In one of the lightning talks, where speakers had less than 10 minutes to report on their field, Megha Lakhchaura , director, Policy and Utility Programs, EVBox, which has installed 75,000 charging points over 55 countries, said that Amsterdam has more aggressive carbon reduction goals than California. Steps include switching buses, taxis and boats to electric and a ban on diesel vehicles in the city by 2030. The city has 456 stations with 912 charging points called Flexpower. These can give faster charging during off peak times, and prioritize sustainably produced electricity.
Drop a dime
The idea that such charging stations could one day line the streets like payphones supported by the vendor area outside the speaker rooms. Many of them were offering charging hardware the looks more like a phone than a gas pump.
FLO, a company from Quebec, has a charger with a tall armature that lifts the cable off the ground. It was a common problem that in snow the cables would get buried and cars would drive over them.
Scott Saffian is general manager Western USA of FLO. It makes the hardware and runs its own charging and billing network. Flo is the number one manufacturer and network provider in Canada and number two in North America. "We chose our key targets so we could maintain the customer service levels we have in Canada, where we have over 14,000 stations," said Saffian.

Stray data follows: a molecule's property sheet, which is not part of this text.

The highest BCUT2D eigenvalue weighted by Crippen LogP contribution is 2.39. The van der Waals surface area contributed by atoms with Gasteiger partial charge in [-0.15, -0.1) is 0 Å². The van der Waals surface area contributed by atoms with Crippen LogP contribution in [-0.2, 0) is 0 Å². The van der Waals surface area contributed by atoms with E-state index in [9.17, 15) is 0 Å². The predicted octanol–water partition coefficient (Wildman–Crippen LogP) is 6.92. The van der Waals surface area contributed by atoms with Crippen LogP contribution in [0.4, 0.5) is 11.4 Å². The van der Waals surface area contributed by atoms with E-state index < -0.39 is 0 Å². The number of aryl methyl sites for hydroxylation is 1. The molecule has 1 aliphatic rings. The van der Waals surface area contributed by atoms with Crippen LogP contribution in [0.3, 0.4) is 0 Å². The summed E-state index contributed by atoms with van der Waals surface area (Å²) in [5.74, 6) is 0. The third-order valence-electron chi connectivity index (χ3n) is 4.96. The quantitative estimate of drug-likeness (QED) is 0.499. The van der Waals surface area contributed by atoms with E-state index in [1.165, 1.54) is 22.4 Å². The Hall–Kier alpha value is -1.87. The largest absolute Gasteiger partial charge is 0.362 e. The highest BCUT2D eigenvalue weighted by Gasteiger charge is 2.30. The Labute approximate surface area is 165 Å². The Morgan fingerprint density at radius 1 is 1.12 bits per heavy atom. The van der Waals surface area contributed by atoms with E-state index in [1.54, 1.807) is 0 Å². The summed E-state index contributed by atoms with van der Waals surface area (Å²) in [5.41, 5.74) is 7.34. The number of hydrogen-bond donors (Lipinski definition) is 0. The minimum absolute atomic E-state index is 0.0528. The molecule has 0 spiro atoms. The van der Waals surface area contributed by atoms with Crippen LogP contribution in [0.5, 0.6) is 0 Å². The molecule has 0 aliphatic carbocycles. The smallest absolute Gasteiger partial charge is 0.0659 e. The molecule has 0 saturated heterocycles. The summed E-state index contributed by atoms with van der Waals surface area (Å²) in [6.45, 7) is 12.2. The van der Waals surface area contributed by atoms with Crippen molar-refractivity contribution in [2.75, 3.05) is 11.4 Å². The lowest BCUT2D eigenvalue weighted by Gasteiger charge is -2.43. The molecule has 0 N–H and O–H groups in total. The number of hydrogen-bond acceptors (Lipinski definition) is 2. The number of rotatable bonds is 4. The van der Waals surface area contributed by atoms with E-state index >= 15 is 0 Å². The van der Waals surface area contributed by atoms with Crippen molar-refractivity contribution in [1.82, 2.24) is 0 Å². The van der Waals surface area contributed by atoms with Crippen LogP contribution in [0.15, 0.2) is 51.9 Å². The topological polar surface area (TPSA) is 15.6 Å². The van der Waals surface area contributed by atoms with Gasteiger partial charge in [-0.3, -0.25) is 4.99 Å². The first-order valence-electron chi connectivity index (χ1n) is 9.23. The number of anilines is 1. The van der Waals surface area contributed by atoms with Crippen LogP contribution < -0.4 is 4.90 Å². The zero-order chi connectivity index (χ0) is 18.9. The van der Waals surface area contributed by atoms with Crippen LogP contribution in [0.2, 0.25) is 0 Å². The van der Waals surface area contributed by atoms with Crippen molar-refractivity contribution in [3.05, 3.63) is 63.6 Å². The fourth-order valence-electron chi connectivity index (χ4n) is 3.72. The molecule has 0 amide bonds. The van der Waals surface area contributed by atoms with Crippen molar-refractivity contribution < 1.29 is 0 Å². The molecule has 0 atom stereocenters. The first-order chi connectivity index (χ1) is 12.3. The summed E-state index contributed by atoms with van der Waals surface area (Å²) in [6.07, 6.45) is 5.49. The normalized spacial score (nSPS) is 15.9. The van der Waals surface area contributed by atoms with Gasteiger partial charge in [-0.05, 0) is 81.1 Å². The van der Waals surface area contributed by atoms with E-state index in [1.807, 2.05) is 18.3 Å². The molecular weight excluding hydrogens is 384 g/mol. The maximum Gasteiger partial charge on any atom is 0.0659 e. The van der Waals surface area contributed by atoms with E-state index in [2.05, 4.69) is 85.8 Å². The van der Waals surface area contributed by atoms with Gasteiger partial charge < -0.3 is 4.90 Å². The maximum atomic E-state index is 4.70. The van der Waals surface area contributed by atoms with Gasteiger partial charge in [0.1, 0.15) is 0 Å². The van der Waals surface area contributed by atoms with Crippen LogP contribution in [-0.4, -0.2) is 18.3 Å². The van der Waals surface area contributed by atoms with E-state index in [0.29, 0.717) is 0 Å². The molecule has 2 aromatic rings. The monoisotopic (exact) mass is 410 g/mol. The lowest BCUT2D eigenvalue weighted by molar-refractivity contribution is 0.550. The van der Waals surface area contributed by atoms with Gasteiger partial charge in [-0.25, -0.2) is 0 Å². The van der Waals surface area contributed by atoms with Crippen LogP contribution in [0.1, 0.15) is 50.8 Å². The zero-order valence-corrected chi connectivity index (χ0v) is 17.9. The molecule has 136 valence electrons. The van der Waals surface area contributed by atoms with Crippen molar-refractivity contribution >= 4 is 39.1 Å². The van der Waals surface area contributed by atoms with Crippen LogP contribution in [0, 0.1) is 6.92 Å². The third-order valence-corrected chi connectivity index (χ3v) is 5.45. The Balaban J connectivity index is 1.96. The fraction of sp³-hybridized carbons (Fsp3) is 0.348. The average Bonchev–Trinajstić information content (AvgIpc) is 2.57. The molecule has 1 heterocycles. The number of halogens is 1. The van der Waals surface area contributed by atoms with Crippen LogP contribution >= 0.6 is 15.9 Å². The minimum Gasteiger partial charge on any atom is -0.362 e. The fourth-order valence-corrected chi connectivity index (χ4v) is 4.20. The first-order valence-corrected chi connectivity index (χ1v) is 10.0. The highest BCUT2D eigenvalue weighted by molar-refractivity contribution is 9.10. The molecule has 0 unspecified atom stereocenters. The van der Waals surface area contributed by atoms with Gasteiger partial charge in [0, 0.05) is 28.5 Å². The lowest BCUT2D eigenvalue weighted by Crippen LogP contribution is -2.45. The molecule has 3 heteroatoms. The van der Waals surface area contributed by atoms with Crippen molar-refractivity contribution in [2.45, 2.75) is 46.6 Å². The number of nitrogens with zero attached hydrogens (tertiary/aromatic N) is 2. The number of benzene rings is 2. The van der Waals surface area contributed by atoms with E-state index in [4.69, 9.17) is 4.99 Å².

In Los Angeles, Flo is installing 75 stations on street lighting posts, where the department of transportation had already upgraded the poles with enough power to handle level 2 chargers. Flo is also installing 120 stations in another large US city. Many of these charging stations will b elocated not just on the street but in parking structures, apartment garages and homes.
"Up until now there have been some federal and state incentives for EV infrastructure, but because of the VW emissions scandal there is significant funding available for infrastructure," said Saffian. Now private money is heading into chargers too. "There are corporations that want to electrify their parking lots, and residential buildings, the same."